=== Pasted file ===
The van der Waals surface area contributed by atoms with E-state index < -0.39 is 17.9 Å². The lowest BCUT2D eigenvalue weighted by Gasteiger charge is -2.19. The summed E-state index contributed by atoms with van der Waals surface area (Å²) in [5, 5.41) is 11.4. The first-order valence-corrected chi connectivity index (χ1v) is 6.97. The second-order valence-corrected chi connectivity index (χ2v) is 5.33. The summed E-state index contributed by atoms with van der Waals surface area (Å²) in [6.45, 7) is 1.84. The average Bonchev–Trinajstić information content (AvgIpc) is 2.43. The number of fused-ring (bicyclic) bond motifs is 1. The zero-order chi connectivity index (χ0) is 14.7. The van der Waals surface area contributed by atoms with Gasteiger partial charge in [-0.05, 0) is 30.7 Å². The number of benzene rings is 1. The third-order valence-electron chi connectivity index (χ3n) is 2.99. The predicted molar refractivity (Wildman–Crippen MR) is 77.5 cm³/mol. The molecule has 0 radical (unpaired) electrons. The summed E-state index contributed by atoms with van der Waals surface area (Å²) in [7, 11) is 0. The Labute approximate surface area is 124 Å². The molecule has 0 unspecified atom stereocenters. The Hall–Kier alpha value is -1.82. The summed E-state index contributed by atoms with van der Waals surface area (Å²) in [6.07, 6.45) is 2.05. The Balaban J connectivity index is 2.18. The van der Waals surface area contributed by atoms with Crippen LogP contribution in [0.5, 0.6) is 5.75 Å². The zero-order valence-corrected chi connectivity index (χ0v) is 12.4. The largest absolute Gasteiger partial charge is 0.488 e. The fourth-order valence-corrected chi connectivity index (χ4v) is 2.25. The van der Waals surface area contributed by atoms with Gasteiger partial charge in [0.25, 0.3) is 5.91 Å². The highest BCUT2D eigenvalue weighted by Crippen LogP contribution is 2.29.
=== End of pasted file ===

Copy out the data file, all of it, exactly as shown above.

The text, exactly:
The van der Waals surface area contributed by atoms with E-state index < -0.39 is 17.9 Å². The lowest BCUT2D eigenvalue weighted by Gasteiger charge is -2.19. The summed E-state index contributed by atoms with van der Waals surface area (Å²) in [5, 5.41) is 11.4. The first-order valence-corrected chi connectivity index (χ1v) is 6.97. The second-order valence-corrected chi connectivity index (χ2v) is 5.33. The summed E-state index contributed by atoms with van der Waals surface area (Å²) in [6.45, 7) is 1.84. The average Bonchev–Trinajstić information content (AvgIpc) is 2.43. The number of fused-ring (bicyclic) bond motifs is 1. The zero-order chi connectivity index (χ0) is 14.7. The van der Waals surface area contributed by atoms with Gasteiger partial charge in [-0.05, 0) is 30.7 Å². The number of benzene rings is 1. The third-order valence-electron chi connectivity index (χ3n) is 2.99. The predicted molar refractivity (Wildman–Crippen MR) is 77.5 cm³/mol. The molecule has 0 radical (unpaired) electrons. The summed E-state index contributed by atoms with van der Waals surface area (Å²) in [7, 11) is 0. The Labute approximate surface area is 124 Å². The molecule has 0 unspecified atom stereocenters. The Hall–Kier alpha value is -1.82. The summed E-state index contributed by atoms with van der Waals surface area (Å²) in [6.07, 6.45) is 2.05. The Balaban J connectivity index is 2.18. The van der Waals surface area contributed by atoms with Crippen LogP contribution in [0.5, 0.6) is 5.75 Å². The zero-order valence-corrected chi connectivity index (χ0v) is 12.4. The largest absolute Gasteiger partial charge is 0.488 e. The fourth-order valence-corrected chi connectivity index (χ4v) is 2.25. The van der Waals surface area contributed by atoms with Gasteiger partial charge in [0.25, 0.3) is 5.91 Å². The highest BCUT2D eigenvalue weighted by Crippen LogP contribution is 2.29.